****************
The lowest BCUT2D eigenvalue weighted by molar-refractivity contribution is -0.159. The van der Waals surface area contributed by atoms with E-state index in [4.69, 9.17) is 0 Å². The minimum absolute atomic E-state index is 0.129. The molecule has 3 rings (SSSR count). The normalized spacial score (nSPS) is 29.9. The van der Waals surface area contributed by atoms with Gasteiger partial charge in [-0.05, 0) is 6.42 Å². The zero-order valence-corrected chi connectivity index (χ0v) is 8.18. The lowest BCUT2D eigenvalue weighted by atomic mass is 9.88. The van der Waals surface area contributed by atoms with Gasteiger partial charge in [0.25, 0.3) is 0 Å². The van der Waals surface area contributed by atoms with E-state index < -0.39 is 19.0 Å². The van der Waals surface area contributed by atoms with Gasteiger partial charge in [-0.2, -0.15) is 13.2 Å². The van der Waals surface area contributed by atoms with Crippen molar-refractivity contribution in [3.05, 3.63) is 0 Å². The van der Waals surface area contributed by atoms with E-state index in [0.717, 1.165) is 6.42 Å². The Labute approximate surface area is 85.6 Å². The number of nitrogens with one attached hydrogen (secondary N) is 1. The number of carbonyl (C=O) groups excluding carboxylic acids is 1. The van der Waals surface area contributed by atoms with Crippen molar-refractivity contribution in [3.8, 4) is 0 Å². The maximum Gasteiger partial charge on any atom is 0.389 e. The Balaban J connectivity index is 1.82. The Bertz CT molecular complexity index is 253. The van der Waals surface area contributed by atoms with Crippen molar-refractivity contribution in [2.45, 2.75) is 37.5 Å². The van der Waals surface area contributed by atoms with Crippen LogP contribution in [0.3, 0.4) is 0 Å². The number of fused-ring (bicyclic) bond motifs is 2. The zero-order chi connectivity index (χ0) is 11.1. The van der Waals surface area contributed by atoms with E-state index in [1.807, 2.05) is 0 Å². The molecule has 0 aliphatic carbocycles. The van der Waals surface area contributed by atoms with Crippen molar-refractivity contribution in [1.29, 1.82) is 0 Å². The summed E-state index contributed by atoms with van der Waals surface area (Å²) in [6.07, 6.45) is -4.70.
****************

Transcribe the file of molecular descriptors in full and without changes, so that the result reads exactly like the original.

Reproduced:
The lowest BCUT2D eigenvalue weighted by molar-refractivity contribution is -0.159. The van der Waals surface area contributed by atoms with E-state index in [4.69, 9.17) is 0 Å². The minimum absolute atomic E-state index is 0.129. The molecule has 3 rings (SSSR count). The normalized spacial score (nSPS) is 29.9. The van der Waals surface area contributed by atoms with Gasteiger partial charge in [-0.05, 0) is 6.42 Å². The zero-order valence-corrected chi connectivity index (χ0v) is 8.18. The lowest BCUT2D eigenvalue weighted by atomic mass is 9.88. The van der Waals surface area contributed by atoms with Gasteiger partial charge in [0.25, 0.3) is 0 Å². The van der Waals surface area contributed by atoms with E-state index < -0.39 is 19.0 Å². The van der Waals surface area contributed by atoms with Gasteiger partial charge in [-0.2, -0.15) is 13.2 Å². The van der Waals surface area contributed by atoms with Crippen molar-refractivity contribution in [3.05, 3.63) is 0 Å². The van der Waals surface area contributed by atoms with E-state index in [0.717, 1.165) is 6.42 Å². The Labute approximate surface area is 85.6 Å². The number of nitrogens with one attached hydrogen (secondary N) is 1. The number of carbonyl (C=O) groups excluding carboxylic acids is 1. The van der Waals surface area contributed by atoms with Crippen molar-refractivity contribution in [3.8, 4) is 0 Å². The maximum Gasteiger partial charge on any atom is 0.389 e. The Balaban J connectivity index is 1.82. The Bertz CT molecular complexity index is 253. The van der Waals surface area contributed by atoms with Crippen molar-refractivity contribution in [2.45, 2.75) is 37.5 Å². The van der Waals surface area contributed by atoms with Crippen LogP contribution in [0.3, 0.4) is 0 Å². The number of fused-ring (bicyclic) bond motifs is 2. The zero-order chi connectivity index (χ0) is 11.1. The van der Waals surface area contributed by atoms with E-state index in [1.807, 2.05) is 0 Å². The molecule has 0 aliphatic carbocycles. The van der Waals surface area contributed by atoms with Crippen molar-refractivity contribution in [1.29, 1.82) is 0 Å². The summed E-state index contributed by atoms with van der Waals surface area (Å²) in [6.07, 6.45) is -4.70.